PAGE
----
Sunday, May 22, 2011
And They Shall Return To The Old Ways
This is Amanda, who, to my knowledge, has never lived on a farm. This is her Corolla mare, Secotan. Secotan knows her roots. When one looks's into her eyes it is obvious that she knows that she has lived on the Outer Banks for nearly 400 years.
Amanda may be one of a new breed of kids coming along who are finding their roots in a surprising way. Amanda will be a student at the Governor's School for a session on agriculture. Take a close look. You may be looking a a future farmer of America.
Disgust with factory farm practices along with health and nutritional concerns are leading to new farm practices,new farms, and best of all new farmers. My son in law is a former Peace Corps volunteer with a masters degree in horticulture from Virginia Tech. He and my daughter have a home on a very few acres with a green house that they built, a small egg production program and a tremendous gardening operation. They market their products at a local farmer's market, through a co-op, and on the internet. They are working hard and their farm is on the road to prosperity.
One long time rider has a brother who just graduated from college with plans to become a first generation farmer. Another rider's brother in law is looking to do the same thing.
This is more than a fad. It is a trend, and perhaps one of the most encouraging trends of this century. I share Jefferson's view of the debilitating effects of urban life on the human spirit. The further one lives from the soil the more difficult it becomes to build a meaningful life and a strong family. One's hands may be best washed with soap and water but one's heart is best cleansed by sweat and dirt.
However, living the country life does not require ownership of thousands of acres. The new young farmers are demonstrating what can be achieved on a small piece of land. My daughter and her husband both have full time jobs aside from their produce business. Their spare time is spent together, working and producing together. The biggest surprise to me is how my wife is drawn to participate in their endeavor. Beth, a senior assistant Attorney General, takes great pleasure in helping with the washing of eggs.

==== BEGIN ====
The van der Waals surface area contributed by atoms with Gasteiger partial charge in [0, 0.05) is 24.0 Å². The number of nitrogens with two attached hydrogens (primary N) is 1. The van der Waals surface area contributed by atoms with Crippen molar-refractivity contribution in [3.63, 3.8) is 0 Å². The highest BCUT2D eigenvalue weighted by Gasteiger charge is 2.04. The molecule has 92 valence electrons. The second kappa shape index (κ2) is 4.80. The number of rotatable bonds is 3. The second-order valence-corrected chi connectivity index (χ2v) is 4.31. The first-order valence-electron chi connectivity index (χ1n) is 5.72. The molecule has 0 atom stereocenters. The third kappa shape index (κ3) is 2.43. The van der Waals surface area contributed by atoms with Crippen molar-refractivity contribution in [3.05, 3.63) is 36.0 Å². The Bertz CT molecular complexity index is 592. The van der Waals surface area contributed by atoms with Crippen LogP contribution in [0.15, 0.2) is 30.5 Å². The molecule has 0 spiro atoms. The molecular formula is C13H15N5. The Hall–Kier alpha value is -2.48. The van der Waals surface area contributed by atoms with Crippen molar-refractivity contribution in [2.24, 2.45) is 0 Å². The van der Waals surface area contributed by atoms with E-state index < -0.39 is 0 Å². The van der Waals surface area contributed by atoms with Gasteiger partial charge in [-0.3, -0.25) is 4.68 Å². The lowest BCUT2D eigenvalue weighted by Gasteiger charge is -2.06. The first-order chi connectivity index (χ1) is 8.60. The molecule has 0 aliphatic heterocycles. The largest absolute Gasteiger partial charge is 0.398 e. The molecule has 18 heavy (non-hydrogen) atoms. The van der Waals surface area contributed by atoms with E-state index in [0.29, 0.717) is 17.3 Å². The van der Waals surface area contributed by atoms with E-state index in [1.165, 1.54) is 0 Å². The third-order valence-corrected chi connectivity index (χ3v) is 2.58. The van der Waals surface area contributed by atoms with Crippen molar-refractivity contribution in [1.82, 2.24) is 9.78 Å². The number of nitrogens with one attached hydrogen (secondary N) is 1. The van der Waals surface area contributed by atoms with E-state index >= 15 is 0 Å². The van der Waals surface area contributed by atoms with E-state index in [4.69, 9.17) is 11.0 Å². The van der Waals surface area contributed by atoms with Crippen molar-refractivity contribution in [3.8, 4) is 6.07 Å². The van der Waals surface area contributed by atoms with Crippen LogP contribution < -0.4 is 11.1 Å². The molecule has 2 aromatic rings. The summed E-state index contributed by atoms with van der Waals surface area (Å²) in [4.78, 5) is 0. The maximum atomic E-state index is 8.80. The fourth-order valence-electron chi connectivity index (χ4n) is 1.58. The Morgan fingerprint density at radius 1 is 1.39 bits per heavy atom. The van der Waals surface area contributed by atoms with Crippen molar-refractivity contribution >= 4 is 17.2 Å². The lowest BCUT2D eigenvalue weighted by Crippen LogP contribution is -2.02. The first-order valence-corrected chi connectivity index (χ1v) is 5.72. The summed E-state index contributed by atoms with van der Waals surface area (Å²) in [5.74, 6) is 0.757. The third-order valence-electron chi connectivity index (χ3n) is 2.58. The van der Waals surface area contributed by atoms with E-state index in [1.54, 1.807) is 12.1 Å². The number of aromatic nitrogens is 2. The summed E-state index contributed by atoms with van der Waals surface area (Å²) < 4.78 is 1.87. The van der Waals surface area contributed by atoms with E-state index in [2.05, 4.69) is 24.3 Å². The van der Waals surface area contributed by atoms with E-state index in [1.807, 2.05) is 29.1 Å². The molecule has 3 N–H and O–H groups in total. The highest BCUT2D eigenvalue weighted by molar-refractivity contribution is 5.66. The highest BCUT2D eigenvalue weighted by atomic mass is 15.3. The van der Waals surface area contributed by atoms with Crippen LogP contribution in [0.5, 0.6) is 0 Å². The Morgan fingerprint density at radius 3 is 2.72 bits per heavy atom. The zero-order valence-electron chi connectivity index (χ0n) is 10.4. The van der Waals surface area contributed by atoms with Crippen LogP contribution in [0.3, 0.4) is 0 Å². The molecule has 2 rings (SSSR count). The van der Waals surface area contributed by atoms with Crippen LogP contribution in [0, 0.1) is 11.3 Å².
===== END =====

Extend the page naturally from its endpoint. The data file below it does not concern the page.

Mindless adherence to tradition causes stagnation. Mindless worship of technology is even worse. However, respect for tradition and a yearning for innovation brings out the best of the creative human spirit. That is the hope that the new farmers bring to our nation.
These new farmers are also the best hope for the preservation of endangered heritage breeds of livestock. They are the kind of people that intrinsically understand the importance of the work being done by the American Livestock Breeds Conservancy. These new farmers are also perfect candidates to develop a new horsemanship that will speed the collapse of an established horse world that is based solely on greed and competition and nurtured in rank ignorance masquerading as truth. These new farmers can become vital parts of the effort to preserve the Corollas, both by supporting the Corolla Wild Horse Fund and by becoming part of the off site breeding program.
These new farmers are pioneers. They seek the future by looking to our past.
Turns out that space is not truly the last frontier after all.
(The other picture is from today's Daily Press and features a shot of my son in law Jake in front of his Browder's Fresh Pickin's booth)
Posted by Steve Edwards